Letters from our Community · July 10, 2019
This letter is courtesy of Mark Fuchs, a member of the Southern Virginia University Board of Trustees
I didn’t know anything about Gary Woodland before he won the U.S. Open Golf Championship this past Father’s Day. I stumbled upon his post-tournament press conference and found it super inspirational. Here are my observations and thoughts:
Gary Woodland always knew he would be a professional athlete. He just didn’t know what sport would butter his bread. He was a two-time high school state champion in basketball and received a scholarship to play at Washburn University in Topeka, Kansas. In Gary’s very first collegiate game, Washburn ranked second in NCAA DII, played the University of Kansas, the top-ranked team in NCAA DI. Gary guarded Kirk Hinrich who would later become a lottery draft pick and play in the NBA for 14 years. After that game, Gary crossed basketball off the list of sports he might play professionally. And after his freshman season, he transferred to KU to play only golf. It was the first time he focused on just one sport. He had a lot of holes in his golf game. He could hit the ball far, but by his own admission, he was inconsistent and his short game was a disaster. Even at the age of 35, after playing for 11 years on the tour and winning the U.S. Open with the second lowest score ever, Gary said that his “game isn’t where it needs to be.” It reminds me of the mantra that, “the best might sometimes be pleased, but they are never satisfied.” Or the old Nike tagline, “there is no finish line.”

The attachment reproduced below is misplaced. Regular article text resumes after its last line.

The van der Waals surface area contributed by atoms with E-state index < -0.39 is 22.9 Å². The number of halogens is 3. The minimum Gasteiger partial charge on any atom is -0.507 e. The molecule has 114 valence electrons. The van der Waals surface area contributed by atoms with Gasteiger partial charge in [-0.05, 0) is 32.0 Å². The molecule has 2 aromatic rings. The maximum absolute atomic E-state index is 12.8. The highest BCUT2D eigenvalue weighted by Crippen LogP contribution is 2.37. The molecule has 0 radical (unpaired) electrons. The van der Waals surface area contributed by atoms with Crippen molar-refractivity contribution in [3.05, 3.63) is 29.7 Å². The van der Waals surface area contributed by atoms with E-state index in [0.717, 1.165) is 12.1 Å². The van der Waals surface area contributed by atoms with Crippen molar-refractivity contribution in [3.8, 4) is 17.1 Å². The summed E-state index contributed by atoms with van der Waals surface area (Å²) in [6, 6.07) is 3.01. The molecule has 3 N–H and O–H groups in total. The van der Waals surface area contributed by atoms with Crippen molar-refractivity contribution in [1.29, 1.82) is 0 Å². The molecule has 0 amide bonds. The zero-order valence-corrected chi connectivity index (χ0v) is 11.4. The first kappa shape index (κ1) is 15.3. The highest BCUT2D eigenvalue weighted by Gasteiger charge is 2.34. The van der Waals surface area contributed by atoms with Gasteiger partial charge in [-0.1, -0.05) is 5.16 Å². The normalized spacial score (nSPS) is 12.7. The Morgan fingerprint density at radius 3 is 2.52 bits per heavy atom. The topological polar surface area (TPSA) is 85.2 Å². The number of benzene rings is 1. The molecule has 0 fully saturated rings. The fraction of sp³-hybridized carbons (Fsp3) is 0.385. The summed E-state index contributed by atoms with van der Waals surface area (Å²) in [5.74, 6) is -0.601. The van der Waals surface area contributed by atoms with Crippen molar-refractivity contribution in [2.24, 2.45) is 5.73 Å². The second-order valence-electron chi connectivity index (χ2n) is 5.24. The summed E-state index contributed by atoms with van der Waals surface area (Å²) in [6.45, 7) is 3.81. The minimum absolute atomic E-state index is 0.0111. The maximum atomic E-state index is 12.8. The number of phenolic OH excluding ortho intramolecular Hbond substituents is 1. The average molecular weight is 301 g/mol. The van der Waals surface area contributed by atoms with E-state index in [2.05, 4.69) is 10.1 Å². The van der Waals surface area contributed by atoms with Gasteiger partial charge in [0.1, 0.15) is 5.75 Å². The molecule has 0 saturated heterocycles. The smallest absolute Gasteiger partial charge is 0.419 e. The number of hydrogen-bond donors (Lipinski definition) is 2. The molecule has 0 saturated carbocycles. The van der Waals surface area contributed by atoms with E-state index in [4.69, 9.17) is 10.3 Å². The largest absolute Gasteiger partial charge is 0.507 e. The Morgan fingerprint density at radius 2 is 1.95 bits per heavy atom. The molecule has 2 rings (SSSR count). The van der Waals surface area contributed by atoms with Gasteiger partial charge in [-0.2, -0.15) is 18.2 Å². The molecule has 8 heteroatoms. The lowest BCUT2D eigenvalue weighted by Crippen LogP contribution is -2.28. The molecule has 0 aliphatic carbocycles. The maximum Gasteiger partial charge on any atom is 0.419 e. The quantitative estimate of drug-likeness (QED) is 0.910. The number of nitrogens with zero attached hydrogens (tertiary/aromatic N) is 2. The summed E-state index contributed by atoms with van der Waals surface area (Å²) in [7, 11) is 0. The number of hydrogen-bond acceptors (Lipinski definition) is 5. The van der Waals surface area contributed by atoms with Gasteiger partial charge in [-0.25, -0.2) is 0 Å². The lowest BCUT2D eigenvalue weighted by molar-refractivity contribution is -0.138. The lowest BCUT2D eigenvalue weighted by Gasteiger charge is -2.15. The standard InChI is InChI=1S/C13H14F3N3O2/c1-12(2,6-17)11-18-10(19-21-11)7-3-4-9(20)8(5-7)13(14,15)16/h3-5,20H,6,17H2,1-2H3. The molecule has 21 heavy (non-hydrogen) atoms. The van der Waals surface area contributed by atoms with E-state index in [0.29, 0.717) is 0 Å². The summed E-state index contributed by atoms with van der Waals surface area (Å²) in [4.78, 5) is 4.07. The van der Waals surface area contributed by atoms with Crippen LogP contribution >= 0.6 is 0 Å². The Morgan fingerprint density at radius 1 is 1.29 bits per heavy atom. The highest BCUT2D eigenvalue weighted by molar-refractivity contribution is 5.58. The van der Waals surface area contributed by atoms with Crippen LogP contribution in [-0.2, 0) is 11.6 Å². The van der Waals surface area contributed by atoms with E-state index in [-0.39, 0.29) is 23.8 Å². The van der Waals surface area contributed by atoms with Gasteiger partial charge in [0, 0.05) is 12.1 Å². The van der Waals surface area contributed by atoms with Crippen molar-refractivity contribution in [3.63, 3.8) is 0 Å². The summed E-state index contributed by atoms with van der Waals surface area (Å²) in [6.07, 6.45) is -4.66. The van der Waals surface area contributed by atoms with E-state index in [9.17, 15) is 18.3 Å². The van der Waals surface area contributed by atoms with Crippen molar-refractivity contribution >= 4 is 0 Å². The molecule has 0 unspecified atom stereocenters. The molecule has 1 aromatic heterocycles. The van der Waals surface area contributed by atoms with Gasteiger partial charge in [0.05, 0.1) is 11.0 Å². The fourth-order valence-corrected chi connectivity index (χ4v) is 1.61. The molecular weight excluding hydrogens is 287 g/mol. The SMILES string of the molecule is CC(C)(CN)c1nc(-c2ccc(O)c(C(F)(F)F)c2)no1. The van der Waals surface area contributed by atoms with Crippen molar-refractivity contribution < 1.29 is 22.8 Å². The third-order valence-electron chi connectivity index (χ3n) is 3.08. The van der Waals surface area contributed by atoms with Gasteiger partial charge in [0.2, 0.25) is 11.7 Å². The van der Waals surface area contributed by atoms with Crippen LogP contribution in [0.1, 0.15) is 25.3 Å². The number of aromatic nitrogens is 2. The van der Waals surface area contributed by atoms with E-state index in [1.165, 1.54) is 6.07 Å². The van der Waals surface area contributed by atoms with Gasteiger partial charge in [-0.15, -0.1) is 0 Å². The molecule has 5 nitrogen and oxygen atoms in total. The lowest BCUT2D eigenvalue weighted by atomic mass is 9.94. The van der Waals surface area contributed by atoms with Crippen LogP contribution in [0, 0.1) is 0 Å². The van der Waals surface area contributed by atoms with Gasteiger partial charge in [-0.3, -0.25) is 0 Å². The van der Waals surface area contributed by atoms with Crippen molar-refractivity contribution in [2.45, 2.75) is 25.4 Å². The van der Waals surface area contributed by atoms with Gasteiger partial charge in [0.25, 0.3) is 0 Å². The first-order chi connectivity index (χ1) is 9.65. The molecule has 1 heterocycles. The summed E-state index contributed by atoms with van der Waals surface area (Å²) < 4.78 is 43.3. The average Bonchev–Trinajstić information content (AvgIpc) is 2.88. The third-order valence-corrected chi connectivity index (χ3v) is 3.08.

In response to a question about playing two sports throughout his teen years and whether he felt he was falling behind many of those who played only golf, he said that he was never discouraged because he learned to compete well playing multiple sports. So when he decided to focus exclusively on golf, he had built a deep reservoir of competitive experiences to draw from. All he then needed to do was “learn how to play golf.” This unwavering belief in his ability to one day play professional golf is pretty amazing considering that at that time his most noteworthy accomplishment on the links was an eighth-place finish at the Kansas high school golf championships his senior year. But he knew how to compete!